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Ratings and Reviews

Overall rating

3.7 out of 5
(584)
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  • 22 person found this review helpful

    22 people found this review helpful

    22 of 24 people found this review helpful

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    Interesting take on beloved characters

    I began reading this book with much enthusiasm. Scout and Atticus Finch are beloved characters to many people, and I loved these characters when I first read "To Kill A Mockingbird" as a teenager and of course when I later saw the wonderful film. "Go Set a Watchman", however, is quite perplexing. One wonders how Harper Lee wrote this book before "Mockingbird", because the characters of Scout and Atticus are, I think, only meaningful if you've already met them in "Mockingbird". I do not see how "Watchman" could have possibly succeeded before "Mockingbird" was published (perhaps that's what the author's publisher was thinking too when Lee initially sought to have it published . . .). Jean Louise's horror at is discovering things about her father which disturb her makes for an interesting story, and the theme of the book is interesting too; it takes the reader back to the early civil rights period in the South and to the thinking of Southerners about these issues. While many reviewers of "Watchman" have not rated the book highly, I enjoyed the read and found it interesting to see Scout as an adult. Is the book worth all the hype? Likely not, and I wonder if it would ever have been published now if it were not for the fact that "To Kill a Mockingbird" is such a beloved novel.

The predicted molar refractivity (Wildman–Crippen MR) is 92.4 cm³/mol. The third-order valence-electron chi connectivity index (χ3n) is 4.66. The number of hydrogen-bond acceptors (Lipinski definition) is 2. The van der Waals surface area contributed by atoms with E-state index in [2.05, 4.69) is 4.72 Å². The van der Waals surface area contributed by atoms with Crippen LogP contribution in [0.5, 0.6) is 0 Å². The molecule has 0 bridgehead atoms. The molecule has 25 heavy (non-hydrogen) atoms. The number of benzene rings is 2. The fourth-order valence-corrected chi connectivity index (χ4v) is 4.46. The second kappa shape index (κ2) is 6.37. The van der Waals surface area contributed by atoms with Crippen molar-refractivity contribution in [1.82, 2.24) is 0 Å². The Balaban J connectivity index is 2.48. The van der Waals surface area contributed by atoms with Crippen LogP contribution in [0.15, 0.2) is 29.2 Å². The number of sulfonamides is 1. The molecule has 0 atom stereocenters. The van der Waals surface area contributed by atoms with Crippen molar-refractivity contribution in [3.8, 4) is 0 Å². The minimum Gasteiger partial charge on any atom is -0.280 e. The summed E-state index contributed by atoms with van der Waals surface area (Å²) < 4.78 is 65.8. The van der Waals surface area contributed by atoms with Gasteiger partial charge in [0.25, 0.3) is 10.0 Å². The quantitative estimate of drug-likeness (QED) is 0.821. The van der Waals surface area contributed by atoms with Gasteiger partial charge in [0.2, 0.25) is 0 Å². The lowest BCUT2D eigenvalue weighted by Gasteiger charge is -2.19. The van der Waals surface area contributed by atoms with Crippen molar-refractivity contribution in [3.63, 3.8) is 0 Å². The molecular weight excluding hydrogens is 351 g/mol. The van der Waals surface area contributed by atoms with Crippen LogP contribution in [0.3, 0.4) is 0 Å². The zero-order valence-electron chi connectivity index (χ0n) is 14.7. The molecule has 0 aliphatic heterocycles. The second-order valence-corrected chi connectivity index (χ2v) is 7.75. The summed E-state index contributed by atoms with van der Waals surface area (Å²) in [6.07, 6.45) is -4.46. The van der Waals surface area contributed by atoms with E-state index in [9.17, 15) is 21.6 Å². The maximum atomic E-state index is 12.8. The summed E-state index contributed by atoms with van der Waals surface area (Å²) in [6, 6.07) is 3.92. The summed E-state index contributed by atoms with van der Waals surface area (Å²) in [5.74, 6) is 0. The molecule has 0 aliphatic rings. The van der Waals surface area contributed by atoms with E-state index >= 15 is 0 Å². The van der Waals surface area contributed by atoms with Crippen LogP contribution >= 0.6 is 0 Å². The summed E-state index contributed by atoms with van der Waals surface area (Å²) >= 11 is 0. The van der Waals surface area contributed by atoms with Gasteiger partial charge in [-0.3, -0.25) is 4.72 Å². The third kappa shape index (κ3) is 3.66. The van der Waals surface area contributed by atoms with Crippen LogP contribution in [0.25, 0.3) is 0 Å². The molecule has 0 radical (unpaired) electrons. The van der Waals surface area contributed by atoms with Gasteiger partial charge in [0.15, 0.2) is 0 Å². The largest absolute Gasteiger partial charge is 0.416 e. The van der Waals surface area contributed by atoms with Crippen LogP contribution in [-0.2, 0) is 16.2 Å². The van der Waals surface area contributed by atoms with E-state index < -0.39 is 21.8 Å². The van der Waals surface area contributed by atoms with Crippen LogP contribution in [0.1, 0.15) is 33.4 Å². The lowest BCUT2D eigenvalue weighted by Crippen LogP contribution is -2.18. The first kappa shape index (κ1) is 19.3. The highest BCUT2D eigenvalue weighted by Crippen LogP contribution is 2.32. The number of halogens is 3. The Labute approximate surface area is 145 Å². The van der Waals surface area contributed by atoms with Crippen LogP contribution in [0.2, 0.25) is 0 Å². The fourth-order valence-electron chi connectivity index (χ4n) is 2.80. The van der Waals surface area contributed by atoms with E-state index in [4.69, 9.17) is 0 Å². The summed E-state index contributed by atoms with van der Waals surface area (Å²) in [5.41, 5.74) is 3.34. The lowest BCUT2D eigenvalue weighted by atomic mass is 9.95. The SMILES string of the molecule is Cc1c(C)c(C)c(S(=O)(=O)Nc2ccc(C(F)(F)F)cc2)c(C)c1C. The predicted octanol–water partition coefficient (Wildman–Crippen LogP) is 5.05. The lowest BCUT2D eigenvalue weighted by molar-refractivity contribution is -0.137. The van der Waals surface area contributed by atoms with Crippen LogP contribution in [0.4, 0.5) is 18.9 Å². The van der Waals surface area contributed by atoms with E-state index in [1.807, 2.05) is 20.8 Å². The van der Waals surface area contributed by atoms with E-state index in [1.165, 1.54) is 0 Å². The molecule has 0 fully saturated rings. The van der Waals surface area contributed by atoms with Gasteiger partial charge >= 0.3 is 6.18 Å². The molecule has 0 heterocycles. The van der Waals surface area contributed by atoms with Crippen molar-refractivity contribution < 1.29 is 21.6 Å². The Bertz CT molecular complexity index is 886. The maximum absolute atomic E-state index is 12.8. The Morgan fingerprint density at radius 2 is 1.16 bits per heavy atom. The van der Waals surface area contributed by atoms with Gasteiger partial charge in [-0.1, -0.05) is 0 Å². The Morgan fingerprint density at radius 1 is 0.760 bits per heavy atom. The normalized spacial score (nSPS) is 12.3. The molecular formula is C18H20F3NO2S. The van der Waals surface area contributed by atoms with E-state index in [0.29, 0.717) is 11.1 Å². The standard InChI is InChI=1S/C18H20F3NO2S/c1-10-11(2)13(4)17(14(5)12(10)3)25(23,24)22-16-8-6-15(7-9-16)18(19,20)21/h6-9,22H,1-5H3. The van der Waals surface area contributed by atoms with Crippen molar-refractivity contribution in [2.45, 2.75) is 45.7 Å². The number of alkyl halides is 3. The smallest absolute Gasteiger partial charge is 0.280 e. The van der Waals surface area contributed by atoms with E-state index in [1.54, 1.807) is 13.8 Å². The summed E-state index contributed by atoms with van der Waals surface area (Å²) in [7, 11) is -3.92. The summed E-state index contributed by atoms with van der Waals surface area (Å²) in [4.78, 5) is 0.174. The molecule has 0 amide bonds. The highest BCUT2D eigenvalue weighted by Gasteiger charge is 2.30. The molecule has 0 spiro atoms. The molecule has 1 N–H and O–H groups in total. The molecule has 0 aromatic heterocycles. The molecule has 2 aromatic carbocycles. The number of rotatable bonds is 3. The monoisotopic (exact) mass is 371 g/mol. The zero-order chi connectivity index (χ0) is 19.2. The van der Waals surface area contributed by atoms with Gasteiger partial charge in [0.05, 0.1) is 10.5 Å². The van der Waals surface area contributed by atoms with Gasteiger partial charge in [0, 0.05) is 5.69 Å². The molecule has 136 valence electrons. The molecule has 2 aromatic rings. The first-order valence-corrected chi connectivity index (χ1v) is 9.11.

• 6 person found this review helpful

    6 people found this review helpful

    6 of 6 people found this review helpful

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    Go Set A Watchman

    It's not as good asTo Kill a Mockingbird but how could it be? There were too many comparisons in the press. Read it with an open mind and I think you'll enjoy it
  • 6 person found this review helpful

    6 people found this review helpful

    6 of 6 people found this review helpful

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    Fantastic Read

    If you are reading this book thinking it's just the same as To Kill A Mockingbird you will be very disapointed. It is nothing like it. It is a fantastic book on its own. If you give it a chance and an open mind you will learn something from it and walk away satisfied.
  • 6 person found this review helpful

    6 people found this review helpful

    6 of 9 people found this review helpful

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    Not what I expected

    I found this long awaited novel to be somewhat diappointing. It lacked the deep appeal of the characters, stingier on the humour and wit, and contained less of an evolving plot. In my humble assessment of such an iconic writer, it would be very difficult to equal To Kill a Mockingbird. The disappearance of certain key characters was disappointing. I did not find myself rooting for anyone in particular. More cynical and political, left me feeling that everyone was doomed. Repetition of exerpts from first book was surprising. Still, it is worth the read and will undoubtedly become a movie. I reread To Kill a Mockingbird again as a refresher and fell in love with the first story and characters all over again. A classic. Is there a third manuscript tucked away? I hope so.
  • 3 person found this review helpful

    3 people found this review helpful

    3 of 3 people found this review helpful

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    Intense

    Not as well written as "To Kill a Mockingbird" but then it was Lee's first attempt at writing a book. It is different than TKAM; a choppier read. Here, she discovers her father's feet are made oif very crumbly clay. Perhaps it is just as well this book came out now, rather than when it was originally written. Lee covers overt racism and sex out of wedlock. Good social commentary written by a white woman during an incredibly tense time in America's Deep South.
(584)

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